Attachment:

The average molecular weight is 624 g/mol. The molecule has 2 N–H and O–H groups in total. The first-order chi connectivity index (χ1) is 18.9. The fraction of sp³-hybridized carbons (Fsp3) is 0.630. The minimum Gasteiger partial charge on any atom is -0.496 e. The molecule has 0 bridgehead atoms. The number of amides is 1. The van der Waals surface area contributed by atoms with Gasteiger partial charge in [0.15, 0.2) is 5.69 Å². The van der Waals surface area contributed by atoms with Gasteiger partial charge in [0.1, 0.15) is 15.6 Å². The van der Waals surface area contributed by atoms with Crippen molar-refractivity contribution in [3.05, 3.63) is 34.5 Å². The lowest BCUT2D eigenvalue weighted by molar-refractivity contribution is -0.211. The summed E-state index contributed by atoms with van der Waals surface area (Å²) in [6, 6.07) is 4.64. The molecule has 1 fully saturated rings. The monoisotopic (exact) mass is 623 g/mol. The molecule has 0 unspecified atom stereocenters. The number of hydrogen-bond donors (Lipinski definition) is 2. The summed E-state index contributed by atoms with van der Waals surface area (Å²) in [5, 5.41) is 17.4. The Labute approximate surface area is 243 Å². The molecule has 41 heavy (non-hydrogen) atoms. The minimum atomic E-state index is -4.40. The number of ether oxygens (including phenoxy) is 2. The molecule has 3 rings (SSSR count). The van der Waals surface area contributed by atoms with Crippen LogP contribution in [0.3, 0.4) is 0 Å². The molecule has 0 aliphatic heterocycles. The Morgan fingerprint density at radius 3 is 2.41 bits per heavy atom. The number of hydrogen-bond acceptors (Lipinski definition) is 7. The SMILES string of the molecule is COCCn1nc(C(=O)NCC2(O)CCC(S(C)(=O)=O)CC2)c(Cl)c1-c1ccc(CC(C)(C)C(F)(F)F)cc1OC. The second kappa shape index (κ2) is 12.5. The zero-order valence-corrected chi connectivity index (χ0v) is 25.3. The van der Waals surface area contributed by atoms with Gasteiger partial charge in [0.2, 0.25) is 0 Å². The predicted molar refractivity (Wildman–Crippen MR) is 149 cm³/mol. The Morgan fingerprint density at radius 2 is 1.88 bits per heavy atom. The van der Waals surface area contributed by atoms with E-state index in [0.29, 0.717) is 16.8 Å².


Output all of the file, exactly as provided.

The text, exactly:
The average molecular weight is 624 g/mol. The molecule has 2 N–H and O–H groups in total. The first-order chi connectivity index (χ1) is 18.9. The fraction of sp³-hybridized carbons (Fsp3) is 0.630. The minimum Gasteiger partial charge on any atom is -0.496 e. The molecule has 0 bridgehead atoms. The number of amides is 1. The van der Waals surface area contributed by atoms with Gasteiger partial charge in [0.15, 0.2) is 5.69 Å². The van der Waals surface area contributed by atoms with Gasteiger partial charge in [0.1, 0.15) is 15.6 Å². The van der Waals surface area contributed by atoms with Crippen molar-refractivity contribution in [3.05, 3.63) is 34.5 Å². The lowest BCUT2D eigenvalue weighted by molar-refractivity contribution is -0.211. The summed E-state index contributed by atoms with van der Waals surface area (Å²) in [6, 6.07) is 4.64. The molecule has 1 fully saturated rings. The monoisotopic (exact) mass is 623 g/mol. The molecule has 0 unspecified atom stereocenters. The number of hydrogen-bond donors (Lipinski definition) is 2. The summed E-state index contributed by atoms with van der Waals surface area (Å²) in [5, 5.41) is 17.4. The Labute approximate surface area is 243 Å². The molecule has 41 heavy (non-hydrogen) atoms. The minimum atomic E-state index is -4.40. The number of ether oxygens (including phenoxy) is 2. The molecule has 3 rings (SSSR count). The van der Waals surface area contributed by atoms with Crippen LogP contribution in [0.3, 0.4) is 0 Å². The molecule has 0 aliphatic heterocycles. The Morgan fingerprint density at radius 3 is 2.41 bits per heavy atom. The number of hydrogen-bond acceptors (Lipinski definition) is 7. The SMILES string of the molecule is COCCn1nc(C(=O)NCC2(O)CCC(S(C)(=O)=O)CC2)c(Cl)c1-c1ccc(CC(C)(C)C(F)(F)F)cc1OC. The second kappa shape index (κ2) is 12.5. The zero-order valence-corrected chi connectivity index (χ0v) is 25.3. The van der Waals surface area contributed by atoms with Gasteiger partial charge in [0.2, 0.25) is 0 Å². The predicted molar refractivity (Wildman–Crippen MR) is 149 cm³/mol. The Morgan fingerprint density at radius 2 is 1.88 bits per heavy atom. The van der Waals surface area contributed by atoms with E-state index in [0.29, 0.717) is 16.8 Å².